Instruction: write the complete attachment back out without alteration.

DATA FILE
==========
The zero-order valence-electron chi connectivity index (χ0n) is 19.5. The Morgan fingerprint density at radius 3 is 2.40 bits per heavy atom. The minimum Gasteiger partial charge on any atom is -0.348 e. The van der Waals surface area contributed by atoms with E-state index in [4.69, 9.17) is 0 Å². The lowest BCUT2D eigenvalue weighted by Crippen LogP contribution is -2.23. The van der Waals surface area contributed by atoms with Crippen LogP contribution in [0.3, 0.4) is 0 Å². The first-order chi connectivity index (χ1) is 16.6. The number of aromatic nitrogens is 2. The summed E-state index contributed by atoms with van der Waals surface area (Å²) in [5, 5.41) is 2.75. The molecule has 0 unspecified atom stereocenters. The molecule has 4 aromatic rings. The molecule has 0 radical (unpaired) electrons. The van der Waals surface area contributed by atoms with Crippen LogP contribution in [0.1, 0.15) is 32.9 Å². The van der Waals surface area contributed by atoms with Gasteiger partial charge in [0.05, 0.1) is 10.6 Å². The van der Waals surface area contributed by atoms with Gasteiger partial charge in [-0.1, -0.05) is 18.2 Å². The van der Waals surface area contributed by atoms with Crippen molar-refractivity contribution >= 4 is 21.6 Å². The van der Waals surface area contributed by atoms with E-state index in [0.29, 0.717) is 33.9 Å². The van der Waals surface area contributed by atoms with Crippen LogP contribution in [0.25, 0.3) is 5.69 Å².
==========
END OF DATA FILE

The zero-order valence-electron chi connectivity index (χ0n) is 19.5. The Morgan fingerprint density at radius 3 is 2.40 bits per heavy atom. The minimum Gasteiger partial charge on any atom is -0.348 e. The van der Waals surface area contributed by atoms with E-state index in [4.69, 9.17) is 0 Å². The lowest BCUT2D eigenvalue weighted by Crippen LogP contribution is -2.23. The van der Waals surface area contributed by atoms with Crippen LogP contribution in [0.3, 0.4) is 0 Å². The first-order chi connectivity index (χ1) is 16.6. The number of aromatic nitrogens is 2. The summed E-state index contributed by atoms with van der Waals surface area (Å²) in [5, 5.41) is 2.75. The molecule has 0 unspecified atom stereocenters. The molecule has 4 aromatic rings. The molecule has 0 radical (unpaired) electrons. The van der Waals surface area contributed by atoms with Crippen LogP contribution in [0.1, 0.15) is 32.9 Å². The van der Waals surface area contributed by atoms with Gasteiger partial charge in [0.05, 0.1) is 10.6 Å². The van der Waals surface area contributed by atoms with Gasteiger partial charge in [-0.1, -0.05) is 18.2 Å². The van der Waals surface area contributed by atoms with Crippen molar-refractivity contribution >= 4 is 21.6 Å². The van der Waals surface area contributed by atoms with E-state index in [0.29, 0.717) is 33.9 Å². The van der Waals surface area contributed by atoms with Crippen LogP contribution in [0.25, 0.3) is 5.69 Å².